Stories are the wildest things of all – The Monster
A Monster Calls, directed by J.A. Bayona and based on Patrick Ness’ award-winning novel, is a difficult pick to neatly categorise. Being a story about stories, focusing on the life of 12-year-old Conor O’Malley (Lewis MacDougall), the overall essentials of the film point to something of a kids’ movie. However, the deep and emotionally challenging themes make it far more than that.
Conor O’Malley is coping with something far too grim for his age, his mother’s (Felicity Jones) cancer. Being his sole rock in life, her illness has thrown his world into chaos and forced him into spending time with his somewhat cold grandmother (Sigourney Weaver), despite dealing with his tragedy alone. Or at least alone on the surface…
Conor unexpectedly summons a most unlikely ally, who bursts forth with terrifying grandeur from an ancient towering yew tree and the powerful earth below it: a 40-foot-high colossus of a creature (portrayed in performance-capture and voiceover by Liam Neeson) who appears at Conor’s bedroom window at 12:07 one night – and at that time on nights thereafter.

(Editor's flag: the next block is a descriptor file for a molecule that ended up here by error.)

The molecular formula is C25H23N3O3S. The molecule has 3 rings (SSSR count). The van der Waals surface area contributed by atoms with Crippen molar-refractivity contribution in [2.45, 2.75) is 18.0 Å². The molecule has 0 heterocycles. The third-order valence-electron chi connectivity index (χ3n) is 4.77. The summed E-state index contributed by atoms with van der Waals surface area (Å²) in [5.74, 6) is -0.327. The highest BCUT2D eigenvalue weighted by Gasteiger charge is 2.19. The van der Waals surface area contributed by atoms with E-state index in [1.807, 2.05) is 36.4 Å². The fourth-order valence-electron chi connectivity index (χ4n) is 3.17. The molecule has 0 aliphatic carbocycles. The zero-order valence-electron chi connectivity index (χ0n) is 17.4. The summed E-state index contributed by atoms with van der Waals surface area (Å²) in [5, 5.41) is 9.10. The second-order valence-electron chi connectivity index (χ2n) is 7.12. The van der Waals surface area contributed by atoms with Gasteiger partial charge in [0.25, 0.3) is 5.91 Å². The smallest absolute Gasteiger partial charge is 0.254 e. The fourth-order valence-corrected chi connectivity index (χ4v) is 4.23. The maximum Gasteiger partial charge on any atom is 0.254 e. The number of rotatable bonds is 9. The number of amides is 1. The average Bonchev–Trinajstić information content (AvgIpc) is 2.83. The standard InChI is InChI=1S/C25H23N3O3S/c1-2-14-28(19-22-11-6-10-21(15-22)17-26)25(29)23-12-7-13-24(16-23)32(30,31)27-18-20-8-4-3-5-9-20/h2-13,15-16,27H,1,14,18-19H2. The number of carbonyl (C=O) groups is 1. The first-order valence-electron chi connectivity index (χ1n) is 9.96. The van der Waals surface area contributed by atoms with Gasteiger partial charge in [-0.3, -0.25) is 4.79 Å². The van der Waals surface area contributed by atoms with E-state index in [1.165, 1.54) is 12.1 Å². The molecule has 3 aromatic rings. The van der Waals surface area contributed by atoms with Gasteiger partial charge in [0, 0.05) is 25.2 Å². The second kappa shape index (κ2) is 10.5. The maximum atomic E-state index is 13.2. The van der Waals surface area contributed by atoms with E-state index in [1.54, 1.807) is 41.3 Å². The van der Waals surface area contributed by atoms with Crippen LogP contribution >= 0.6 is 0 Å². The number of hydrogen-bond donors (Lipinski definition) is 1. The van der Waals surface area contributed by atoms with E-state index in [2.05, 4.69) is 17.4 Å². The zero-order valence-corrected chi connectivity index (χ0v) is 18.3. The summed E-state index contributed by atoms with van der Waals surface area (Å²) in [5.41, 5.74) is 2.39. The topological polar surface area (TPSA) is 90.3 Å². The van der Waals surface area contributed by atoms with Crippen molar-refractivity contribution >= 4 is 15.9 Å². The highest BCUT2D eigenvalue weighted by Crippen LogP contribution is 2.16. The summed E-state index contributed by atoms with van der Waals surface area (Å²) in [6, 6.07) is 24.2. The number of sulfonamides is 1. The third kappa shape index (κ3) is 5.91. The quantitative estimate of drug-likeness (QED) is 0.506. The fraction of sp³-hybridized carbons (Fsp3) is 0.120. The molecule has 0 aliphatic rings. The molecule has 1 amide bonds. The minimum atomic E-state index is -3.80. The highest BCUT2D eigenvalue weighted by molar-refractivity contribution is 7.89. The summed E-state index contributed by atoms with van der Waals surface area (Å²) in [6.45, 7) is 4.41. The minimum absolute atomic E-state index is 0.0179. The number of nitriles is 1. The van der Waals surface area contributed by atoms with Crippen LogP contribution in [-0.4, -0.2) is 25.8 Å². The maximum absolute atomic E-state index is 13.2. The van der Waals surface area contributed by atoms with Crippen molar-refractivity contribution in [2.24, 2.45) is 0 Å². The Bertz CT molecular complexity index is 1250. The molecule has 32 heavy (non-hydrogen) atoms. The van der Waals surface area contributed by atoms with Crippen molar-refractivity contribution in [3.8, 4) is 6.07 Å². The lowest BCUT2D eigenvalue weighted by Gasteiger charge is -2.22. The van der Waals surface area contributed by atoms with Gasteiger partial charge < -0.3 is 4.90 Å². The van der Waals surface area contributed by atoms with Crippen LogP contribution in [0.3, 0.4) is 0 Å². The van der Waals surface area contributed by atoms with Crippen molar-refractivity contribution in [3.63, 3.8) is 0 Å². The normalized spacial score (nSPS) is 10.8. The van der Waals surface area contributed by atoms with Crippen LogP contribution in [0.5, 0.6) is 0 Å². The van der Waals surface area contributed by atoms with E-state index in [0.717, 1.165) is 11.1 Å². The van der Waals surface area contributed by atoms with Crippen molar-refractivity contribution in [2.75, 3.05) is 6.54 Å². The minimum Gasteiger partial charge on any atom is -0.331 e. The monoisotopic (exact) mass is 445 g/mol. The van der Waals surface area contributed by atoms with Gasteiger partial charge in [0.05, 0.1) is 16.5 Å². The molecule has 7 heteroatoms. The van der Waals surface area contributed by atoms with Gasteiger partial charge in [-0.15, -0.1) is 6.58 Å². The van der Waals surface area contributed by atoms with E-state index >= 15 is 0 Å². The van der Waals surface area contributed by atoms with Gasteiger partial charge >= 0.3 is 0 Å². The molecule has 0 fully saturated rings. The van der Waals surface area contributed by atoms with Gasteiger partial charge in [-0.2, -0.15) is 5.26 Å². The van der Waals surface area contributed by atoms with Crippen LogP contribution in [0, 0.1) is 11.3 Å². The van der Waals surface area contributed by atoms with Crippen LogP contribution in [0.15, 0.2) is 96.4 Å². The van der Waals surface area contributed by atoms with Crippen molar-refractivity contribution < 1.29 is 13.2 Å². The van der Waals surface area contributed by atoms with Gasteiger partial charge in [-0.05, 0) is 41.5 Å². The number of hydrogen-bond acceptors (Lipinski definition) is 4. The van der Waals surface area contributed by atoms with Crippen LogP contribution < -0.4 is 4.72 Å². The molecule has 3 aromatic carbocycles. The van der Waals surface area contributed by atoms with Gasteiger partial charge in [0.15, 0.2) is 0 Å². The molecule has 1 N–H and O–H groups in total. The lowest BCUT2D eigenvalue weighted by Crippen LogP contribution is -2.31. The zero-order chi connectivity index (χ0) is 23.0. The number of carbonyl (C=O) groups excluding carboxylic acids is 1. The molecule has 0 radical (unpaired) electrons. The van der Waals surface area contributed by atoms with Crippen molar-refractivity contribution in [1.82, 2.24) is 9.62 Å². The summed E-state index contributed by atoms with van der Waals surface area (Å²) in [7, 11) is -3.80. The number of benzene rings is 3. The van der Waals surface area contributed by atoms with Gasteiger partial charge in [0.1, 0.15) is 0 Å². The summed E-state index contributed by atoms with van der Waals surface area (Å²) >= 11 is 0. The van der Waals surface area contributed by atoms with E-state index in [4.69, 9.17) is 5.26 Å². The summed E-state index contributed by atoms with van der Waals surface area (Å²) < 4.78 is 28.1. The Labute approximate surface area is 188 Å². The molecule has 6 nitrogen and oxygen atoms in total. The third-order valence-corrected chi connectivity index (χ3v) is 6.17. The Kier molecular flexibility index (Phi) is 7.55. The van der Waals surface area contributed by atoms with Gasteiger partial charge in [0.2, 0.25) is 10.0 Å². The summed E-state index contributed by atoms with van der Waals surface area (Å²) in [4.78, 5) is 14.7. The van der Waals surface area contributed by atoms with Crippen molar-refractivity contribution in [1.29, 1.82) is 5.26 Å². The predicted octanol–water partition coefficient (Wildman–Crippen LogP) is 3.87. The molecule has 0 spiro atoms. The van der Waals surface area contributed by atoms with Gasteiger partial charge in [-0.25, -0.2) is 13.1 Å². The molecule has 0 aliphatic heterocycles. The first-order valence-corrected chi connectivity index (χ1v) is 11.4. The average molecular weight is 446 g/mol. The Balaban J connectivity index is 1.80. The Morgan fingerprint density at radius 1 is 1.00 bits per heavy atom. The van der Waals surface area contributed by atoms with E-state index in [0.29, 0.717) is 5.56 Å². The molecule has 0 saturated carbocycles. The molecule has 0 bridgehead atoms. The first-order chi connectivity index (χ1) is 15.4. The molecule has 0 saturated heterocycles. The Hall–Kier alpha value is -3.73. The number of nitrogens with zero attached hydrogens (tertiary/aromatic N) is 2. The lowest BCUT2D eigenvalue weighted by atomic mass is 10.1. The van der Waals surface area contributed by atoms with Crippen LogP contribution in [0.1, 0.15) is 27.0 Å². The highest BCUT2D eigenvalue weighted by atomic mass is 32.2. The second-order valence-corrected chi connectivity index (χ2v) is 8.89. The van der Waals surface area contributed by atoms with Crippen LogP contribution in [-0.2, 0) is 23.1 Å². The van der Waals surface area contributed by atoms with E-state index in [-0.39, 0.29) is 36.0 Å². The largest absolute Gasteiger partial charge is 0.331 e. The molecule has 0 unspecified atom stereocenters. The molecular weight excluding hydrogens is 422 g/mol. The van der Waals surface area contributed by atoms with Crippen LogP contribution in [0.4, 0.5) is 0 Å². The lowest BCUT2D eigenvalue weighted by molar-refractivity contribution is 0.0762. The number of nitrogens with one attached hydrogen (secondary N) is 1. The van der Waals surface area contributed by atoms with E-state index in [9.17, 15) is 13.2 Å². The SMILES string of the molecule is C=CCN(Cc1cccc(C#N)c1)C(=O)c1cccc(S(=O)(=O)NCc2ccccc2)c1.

The Monster has stories to tell, and he insists that Conor hear them and powerfully visualise them. Conor’s fear gives way to feistiness and then to looking within; for The Monster demands that once the tales are told it will be time for Conor to tell his own story in return. Ancient, wild, and relentless, the Monster guides Conor on a journey of courage, faith and truth.
While the themes of A Monster Calls are heavy and heart wrenching for the most part, they are simplified and shaped in a way so that children of a relatively early age can understand. Conor’s fantastical world of monsters and stories makes for a modern-day fairy-tale with realistic and honest lessons at its core. Ultimately, A Monster Calls is a gripping story for any age.
A Monster Calls, Cinema Paradiso and Luna, Palace, in cinemas July 27.